There are certain elements of investing that are worth spending your time and energy on.
Markets do what they do. They always have and always will. The reason we invest in them is to grow capital and as a result wealth. However, it isn’t always a comfortable relationship and the less you know, the more disconcerting it becomes.
When markets disappoint, investors wonder whether they should be switching, firing their advisor, disinvesting or listening to their neighbour’s hot stock tip. When markets are running, everyone wants to pile in – usually at the top.
What to do? None of the above...
Focus only on the things you can control when you’re a long-term investor.
Here are 9 of them:
Commit to a time frame up front and don’t change it. Stock market investing (as opposed to trading or speculating) is at a very minimum a 5 year commitment. The stock market will deliver, but only over time. Why is this? In the short term, share prices are subject to volatility as a result of news flow, trading activity and short-term economic data. This is what causes the daily gyrations you see if you are watching share prices in real time. Over the long term, the real value of the company will emerge as everyone involved in running or working for that company is incentivised to make that share price go up. This takes time.
2) ASSET ALLOCATION
This goes hand in glove with TIME. How your portfolio is constructed and particularly the risk you can bear very much depends on the time you have. Short time frames (6 – 18 months) mean you are better off staying in cash or money market assets. Anything longer requires careful thought around the asset classes you’d like to invest in for a given outcome. To illustrate, if you are 32 and saving for retirement, you have all the time in the world and should construct an aggressive portfolio. If you are 63 and drawing an income from your portfolio, you need to have a smoother performance journey and therefore you’d be looking for a more cautious portfolio. There is an asset allocation to suit every goal and need. Understand what you need.
This goes without saying, keep them low. Fees you pay on an investment directly affect your net return, and the effect compounds over time. The less fees you pay, the more performance you get to keep.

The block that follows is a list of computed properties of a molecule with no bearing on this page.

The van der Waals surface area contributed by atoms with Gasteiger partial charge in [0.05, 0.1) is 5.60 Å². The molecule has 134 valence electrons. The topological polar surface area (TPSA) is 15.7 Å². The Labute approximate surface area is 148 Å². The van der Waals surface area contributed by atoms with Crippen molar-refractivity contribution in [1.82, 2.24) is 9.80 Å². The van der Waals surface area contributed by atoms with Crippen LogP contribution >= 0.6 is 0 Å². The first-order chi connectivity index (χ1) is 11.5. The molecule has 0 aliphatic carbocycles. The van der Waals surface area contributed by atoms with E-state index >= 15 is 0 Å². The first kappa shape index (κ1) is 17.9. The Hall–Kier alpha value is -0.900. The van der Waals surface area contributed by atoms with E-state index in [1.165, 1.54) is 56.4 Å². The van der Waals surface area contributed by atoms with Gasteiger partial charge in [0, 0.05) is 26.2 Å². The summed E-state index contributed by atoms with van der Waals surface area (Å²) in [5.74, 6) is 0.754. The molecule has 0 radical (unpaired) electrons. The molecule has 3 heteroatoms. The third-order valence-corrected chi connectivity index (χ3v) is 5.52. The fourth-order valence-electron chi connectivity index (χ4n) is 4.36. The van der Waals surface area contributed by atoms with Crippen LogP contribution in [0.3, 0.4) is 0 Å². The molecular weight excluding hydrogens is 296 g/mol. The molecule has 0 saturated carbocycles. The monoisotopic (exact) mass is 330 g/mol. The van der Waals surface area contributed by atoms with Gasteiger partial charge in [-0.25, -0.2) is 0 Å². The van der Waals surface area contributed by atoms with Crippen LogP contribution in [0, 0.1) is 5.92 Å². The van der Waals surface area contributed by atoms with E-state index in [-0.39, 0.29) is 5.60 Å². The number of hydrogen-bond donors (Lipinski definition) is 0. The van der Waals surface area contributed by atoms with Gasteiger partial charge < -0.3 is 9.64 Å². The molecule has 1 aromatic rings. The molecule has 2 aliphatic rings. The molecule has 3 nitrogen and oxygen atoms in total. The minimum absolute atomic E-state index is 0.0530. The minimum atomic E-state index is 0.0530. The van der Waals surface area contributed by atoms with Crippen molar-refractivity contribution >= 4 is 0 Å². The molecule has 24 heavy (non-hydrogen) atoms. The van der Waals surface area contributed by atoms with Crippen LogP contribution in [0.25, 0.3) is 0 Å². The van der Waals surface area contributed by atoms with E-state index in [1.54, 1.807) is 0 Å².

4) THE AMOUNT YOU INVEST
Yes, you do have control over this. If wealth is what you’re after, commit to the marathon and invest as much as you can. That doesn't mean it has to be a large amount, and it needn’t be in a share portfolio. Paying off your mortgage earlier is also an investment. The amount you allocate to your investment is unique to your circumstances. The point is to have a goal, have a plan and stick to it.
Don’t shy away from getting advice, especially if you are not comfortable with your level of investing expertise. Life is too complex to be an expert in everything so outsource the gaps. A good advisor should in fact keep you honest to every point in this article, which really is half the battle won in wealth creation. The market needs to do the rest.
Minimise it. Use your tax-free savings account. It may seem a trifling annual amount to some and an inordinately long time (15.15 years) to reach your lifetime contribution limit, but every tax cent saved is enhancing your investment return. Why wouldn’t you?
Maximise your retirement annuity contributions and save on the tax. Look at endowments for their tax benefits. These products have improved tremendously and are enormously helpful in tax planning. Consider high yield equity products if the risk profile matches yours. There are many ways to skin the cat. They all require thought and a time commitment, but worth it if you work it properly.
7) HAVE A PLAN
Yes, it sounds trite, but it’s true. Plan your money. You plan most other things, so why not your finances. This goes beyond a simple budget. Have short, long and medium-term goals. Understand what retirement may look like. Even if you’re slavishly contributing to your employer’s pension fund, understand how far this is going to get you when you’re 73. Saving/investing isn’t just randomly allocating some money to a unit trust or ETF you heard about at a braai and hoping for the best. It involves applying your mind to what you want and how you are going to get there. Spend the time planning. This too is an investment.
8) AVOID THE NOISE
Do listen to it if you are trying to educate yourself and understand the intricacies of finance. Do not do a single google search or listen to the radio after 6pm if you are looking for a hot tip or guidance on what to do next. Popular media is full of opinion. Opinions are interesting and varied, they’re often partisan and inflammatory and they certainly are not meant to be taken as advice. “Doing what everyone else is doing” is also not advice or a plan. So listen and read (widely) if you are genuinely interested, but know that emotions are a strong force for good and for evil and do not let them (and the noise) sway you from the 7 points above - which are absolutely within your control.
In extreme cases you may want to consult a coach who can point out when you are knee-jerking instead of being thoughtful in your decision-making process.
9) JUST START
If you had started something two weeks ago, you would be two weeks into it / better at it / along your path to achieving that goal. Need we say more?
POSTED : 8 DECEMBER 2017